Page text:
Science often has a knack for asking the questions you didn’t know you wanted answered.
From the same team that brought you the knowledge that the majority of mammals pee for around 21 seconds, the researchers turned their attention to the other scatological habit. It turns out that the time it takes for most mammals to pinch one off is also strangely conserved across species. Whether it’s a human or a panda, most mammals spend roughly 12 seconds evacuating their bowels.
The fluid dynamicists joined forces with a colorectal surgeon to conduct an in-depth analysis of exactly how mammals manage to defecate. To do this, they collected evidence from the local zoo, not only filming 34 mammals as they relieved themselves, but also hand-picking the end products. The feces were then measured and tested for how the varying poop responded to applied force. From this, they were able to construct a mathematical model of the duration of defecation. Their results are published in the aptly named journal Soft Matter.
What they found was oddly fascinating. Despite elephant poop having a volume nearly a thousand times greater than that of a dog’s (20 liters versus 10 milliliters, in case you wondered), they still take around the same time to make the deposit, around 12 seconds plus or minus 7 seconds. The results are a bell curve, in that 66 percent of animals studied took between 5 and 19 seconds to defecate.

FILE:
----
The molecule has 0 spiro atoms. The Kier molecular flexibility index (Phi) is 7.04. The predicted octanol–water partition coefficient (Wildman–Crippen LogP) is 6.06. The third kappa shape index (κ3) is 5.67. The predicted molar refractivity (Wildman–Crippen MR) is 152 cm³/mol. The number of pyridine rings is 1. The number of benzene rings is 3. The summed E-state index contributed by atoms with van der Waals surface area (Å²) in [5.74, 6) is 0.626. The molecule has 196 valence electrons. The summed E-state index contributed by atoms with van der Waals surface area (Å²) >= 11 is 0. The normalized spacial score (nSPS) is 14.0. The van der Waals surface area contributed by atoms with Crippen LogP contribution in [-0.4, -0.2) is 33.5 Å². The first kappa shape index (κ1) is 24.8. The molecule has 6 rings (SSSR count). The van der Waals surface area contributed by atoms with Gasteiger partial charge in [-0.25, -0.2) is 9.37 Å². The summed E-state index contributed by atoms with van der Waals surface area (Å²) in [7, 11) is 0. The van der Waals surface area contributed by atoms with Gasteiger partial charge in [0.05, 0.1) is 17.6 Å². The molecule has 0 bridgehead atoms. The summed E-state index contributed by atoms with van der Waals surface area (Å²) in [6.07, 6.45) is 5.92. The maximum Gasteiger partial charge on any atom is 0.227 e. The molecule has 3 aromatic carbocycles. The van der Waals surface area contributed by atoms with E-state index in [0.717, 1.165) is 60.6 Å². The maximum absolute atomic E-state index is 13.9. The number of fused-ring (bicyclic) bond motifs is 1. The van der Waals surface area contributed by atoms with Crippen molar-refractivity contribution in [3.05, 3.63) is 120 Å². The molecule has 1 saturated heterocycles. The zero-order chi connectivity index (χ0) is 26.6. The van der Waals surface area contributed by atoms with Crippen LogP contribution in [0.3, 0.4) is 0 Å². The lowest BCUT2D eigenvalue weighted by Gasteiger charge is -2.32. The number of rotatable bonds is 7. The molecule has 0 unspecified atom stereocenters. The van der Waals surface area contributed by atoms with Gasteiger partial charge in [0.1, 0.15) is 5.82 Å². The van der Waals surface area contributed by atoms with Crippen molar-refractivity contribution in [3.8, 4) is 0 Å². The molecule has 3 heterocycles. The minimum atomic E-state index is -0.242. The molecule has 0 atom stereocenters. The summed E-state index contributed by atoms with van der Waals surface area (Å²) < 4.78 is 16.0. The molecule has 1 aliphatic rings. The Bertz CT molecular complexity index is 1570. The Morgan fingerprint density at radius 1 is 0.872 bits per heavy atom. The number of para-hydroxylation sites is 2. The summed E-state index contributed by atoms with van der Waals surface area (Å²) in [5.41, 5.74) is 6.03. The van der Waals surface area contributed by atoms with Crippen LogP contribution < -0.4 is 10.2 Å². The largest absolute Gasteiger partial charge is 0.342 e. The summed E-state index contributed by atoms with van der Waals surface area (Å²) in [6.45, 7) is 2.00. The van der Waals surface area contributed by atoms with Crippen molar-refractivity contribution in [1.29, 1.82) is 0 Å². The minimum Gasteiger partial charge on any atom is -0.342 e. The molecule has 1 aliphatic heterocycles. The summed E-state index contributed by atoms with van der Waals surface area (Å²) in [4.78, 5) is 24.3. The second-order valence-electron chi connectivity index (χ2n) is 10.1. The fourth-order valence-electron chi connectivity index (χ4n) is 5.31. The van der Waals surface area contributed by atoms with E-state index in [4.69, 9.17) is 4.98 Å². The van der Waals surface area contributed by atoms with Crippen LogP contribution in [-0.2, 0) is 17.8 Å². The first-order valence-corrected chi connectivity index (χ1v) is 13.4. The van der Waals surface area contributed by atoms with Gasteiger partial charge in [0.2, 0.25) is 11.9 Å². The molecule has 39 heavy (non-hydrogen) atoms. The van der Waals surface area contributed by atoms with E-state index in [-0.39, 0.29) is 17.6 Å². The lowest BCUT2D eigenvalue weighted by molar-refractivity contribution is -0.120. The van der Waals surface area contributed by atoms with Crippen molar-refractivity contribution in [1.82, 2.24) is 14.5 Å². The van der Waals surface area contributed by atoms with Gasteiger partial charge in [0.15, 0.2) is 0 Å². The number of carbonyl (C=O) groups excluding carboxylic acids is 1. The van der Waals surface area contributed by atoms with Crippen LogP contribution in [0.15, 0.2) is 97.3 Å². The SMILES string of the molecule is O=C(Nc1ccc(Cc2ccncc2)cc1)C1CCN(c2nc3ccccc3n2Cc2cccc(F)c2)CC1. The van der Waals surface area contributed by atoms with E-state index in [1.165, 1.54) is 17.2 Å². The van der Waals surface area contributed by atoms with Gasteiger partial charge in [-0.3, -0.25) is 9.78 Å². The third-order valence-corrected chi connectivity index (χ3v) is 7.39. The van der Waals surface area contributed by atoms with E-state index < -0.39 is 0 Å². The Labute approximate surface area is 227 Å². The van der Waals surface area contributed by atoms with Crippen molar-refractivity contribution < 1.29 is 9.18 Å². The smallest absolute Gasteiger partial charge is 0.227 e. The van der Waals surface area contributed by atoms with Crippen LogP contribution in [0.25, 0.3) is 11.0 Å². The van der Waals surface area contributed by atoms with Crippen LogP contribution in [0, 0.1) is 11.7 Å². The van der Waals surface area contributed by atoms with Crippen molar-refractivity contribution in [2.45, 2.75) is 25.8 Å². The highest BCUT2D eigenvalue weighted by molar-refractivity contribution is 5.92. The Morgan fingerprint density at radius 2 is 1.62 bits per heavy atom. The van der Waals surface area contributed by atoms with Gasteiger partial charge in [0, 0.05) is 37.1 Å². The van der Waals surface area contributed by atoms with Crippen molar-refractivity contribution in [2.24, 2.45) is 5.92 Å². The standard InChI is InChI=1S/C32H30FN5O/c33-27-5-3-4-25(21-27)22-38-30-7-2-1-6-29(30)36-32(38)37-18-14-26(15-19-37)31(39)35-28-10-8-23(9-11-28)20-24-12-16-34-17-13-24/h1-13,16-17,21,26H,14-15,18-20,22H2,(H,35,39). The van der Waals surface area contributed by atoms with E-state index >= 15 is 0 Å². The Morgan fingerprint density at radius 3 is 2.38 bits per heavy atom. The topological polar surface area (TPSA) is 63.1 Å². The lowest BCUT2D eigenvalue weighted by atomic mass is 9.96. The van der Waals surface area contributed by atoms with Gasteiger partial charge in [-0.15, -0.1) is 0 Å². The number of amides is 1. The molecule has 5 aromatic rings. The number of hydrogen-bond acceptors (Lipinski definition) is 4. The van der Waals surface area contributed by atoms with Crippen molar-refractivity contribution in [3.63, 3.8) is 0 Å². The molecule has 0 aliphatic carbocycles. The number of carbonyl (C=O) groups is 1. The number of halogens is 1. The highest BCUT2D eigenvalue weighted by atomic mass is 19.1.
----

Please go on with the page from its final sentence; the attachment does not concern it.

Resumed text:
While bigger animals have correspondingly longer feces, the larger the creature the faster it shits. It turns out that an elephant poops at a speed of six centimeters a second, while a human takes things a little slower at two centimeters a second. There’s something you didn’t think you’d learn.
Regardless of size, all mammals take the same time to drop the kids off at the pool. Yang et al. 2017
This then raises the question of why. You see, despite the range in the size of the species, the researchers had previously discovered that the pressures exerted by different mammals while peeing is actually the same, and this holds true for pooping too. So the pressure a cat uses to defecate is roughly the same as that for a rhino, meaning that the speed they coil one out is not related to force.
The main reason for this is the mucus. Every mammal has a thin layer of mucus lining the large intestine, and this helps the feces evacuate the bowls with relative ease. The poop moves like a solid plug through the intestines, extending half way up the length of the colon. Larger animals simply have a thicker layer of mucus, allowing them to produce higher speeds of pooping, while exerting the same force.
The more you know.